LOUISVILLE, Ky. -- Asia Durr took the initial lead for top-seeded Louisville by finding teammates for baskets before knocking down shots, making sure to do both quickly.
It typified the Cardinals' fast approach in many areas that ultimately left No. 8 Michigan a step behind.
Durr scored 24 points, including 12 in the first quarter to lead Louisville past the Wolverines 71-50 on Sunday in the second round of the women's NCAA Tournament.
The Cardinals (31-3) started fast and stayed in gear on the way to earning their third consecutive Sweet 16 berth.
Louisville isn't taking that achievement for granted.
Advancing meant getting a bigger, physical Michigan squad eager to follow up a 30-point first round win with a huge upset. The Cardinals didn't let it happen, pushing the ball offensively while pressing Michigan defensively. It quickly built a 19-4 lead that steadily increased.
"We're always trying to play our own game, whether it's our transition game, just playing fast," forward Sam Fuehring said. "Definitely worked today."
Durr got the Cardinals going with two assists before adding the first of five 3-pointers in the game and a four-point play. She finished 9 of 23 from the field and 5 of 14 from long range.
"I just tried to make the right reads," said the senior All-American, who finished with five of Louisville's 16 assists. "They were throwing like three guards at me, three players at me.
"My teammates were getting open, making great cuts and finished the ball as well."
Louisville's defense also came up big, holding the taller Wolverines to just 23 percent shooting in the second half and 43 percent overall. The Cardinals scored 28 points off 22 turnovers, forcing 17 by halftime alone.
Jazmine Jones added 15 points while Sam Fuehring and Dana Evans each had 10. Kylee Shook had 10 rebounds and guard Arica Carter seven after missing two games with a left knee injury.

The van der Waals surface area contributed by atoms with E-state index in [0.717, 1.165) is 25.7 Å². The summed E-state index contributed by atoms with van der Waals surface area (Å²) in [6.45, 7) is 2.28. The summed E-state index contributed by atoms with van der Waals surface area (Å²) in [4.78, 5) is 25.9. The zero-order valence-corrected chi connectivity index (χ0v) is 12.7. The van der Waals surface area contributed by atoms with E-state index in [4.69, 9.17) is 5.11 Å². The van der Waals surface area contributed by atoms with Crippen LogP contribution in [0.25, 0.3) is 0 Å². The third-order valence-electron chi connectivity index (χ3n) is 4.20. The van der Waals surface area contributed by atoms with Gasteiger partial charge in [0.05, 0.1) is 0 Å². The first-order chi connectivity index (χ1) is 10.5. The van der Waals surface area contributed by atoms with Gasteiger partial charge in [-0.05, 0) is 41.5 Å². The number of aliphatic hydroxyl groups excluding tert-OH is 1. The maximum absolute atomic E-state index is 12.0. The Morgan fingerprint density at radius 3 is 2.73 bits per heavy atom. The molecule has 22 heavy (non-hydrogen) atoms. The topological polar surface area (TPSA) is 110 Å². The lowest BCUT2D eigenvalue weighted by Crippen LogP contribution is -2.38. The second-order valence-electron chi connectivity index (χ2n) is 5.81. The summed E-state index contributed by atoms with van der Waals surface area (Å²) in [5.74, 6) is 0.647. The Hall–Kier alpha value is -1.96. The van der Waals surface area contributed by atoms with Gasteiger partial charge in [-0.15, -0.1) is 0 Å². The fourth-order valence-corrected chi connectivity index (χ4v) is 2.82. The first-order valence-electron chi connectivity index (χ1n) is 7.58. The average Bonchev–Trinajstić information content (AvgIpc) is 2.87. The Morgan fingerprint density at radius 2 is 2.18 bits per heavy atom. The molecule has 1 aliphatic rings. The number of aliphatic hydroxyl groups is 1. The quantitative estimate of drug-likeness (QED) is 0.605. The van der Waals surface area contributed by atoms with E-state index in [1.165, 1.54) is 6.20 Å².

Akienreh Johnson had 12 points and Kayla Robbins 10 for Michigan, which fell to 1-4 all-time against Louisville. Michigan (22-12) failed in its fifth attempt to reach the Sweet 16 in its history.
"You can't put yourself in a 19-4 hole against a No. 1 seed and try to climb back from that," Michigan coach Kim Barnes Arico said. "We had cut it to six, but it's not easy to climb back from that deficit. So, definitely a learning experience."
Durr and Carter celebrated their final home victory running side by side around the court to cheers and were soon followed by Fuehring, a fellow senior. That wasn't the plan in what turned out to be Louisville's only uncoordinated moment.
"On the first victory lap, they left," Fuehring joked. "I had to come back out. It was kind of embarrassing, but I enjoyed it."
Durr explained, "We didn't know where you went."
TAKING HER PLACE
Needing a point to tie Diane Dietz as Michigan's No. 2 career scorer, senior center Hallie Thome scored six and finished with 2,081.
Michigan: The Wolverines were caught off guard from the jump in allowing consecutive layups. The early turnovers didn't help, the result of being sped up more than they wanted to be by the Cardinals. They settled down to commit just five after the break but were outscored 17-6 in the third quarter.
"That was their game plan," Johnson said of Louisville. "They played their normal game, but they definitely brought a lot of intensity the first couple of minutes of the game. But we started to adjust to the pressure."
Louisville: The returns of Carter from injury and coach Jeff Walz from suspension made the Cardinals whole, and it showed with effective precision and intensity that negated Michigan's size and athleticism. Their bench was outscored 28-12, but it didn't matter because they controlled areas such as rebounding (35-34) and paint scoring (36-30) against a challenging opponent.
Louisville: Faces Oregon State-Gonzaga winner on Friday in Albany Regional.
More AP college basketball: https://apnews.com/WomensNCAATournament and https://twitter.com/AP-Top25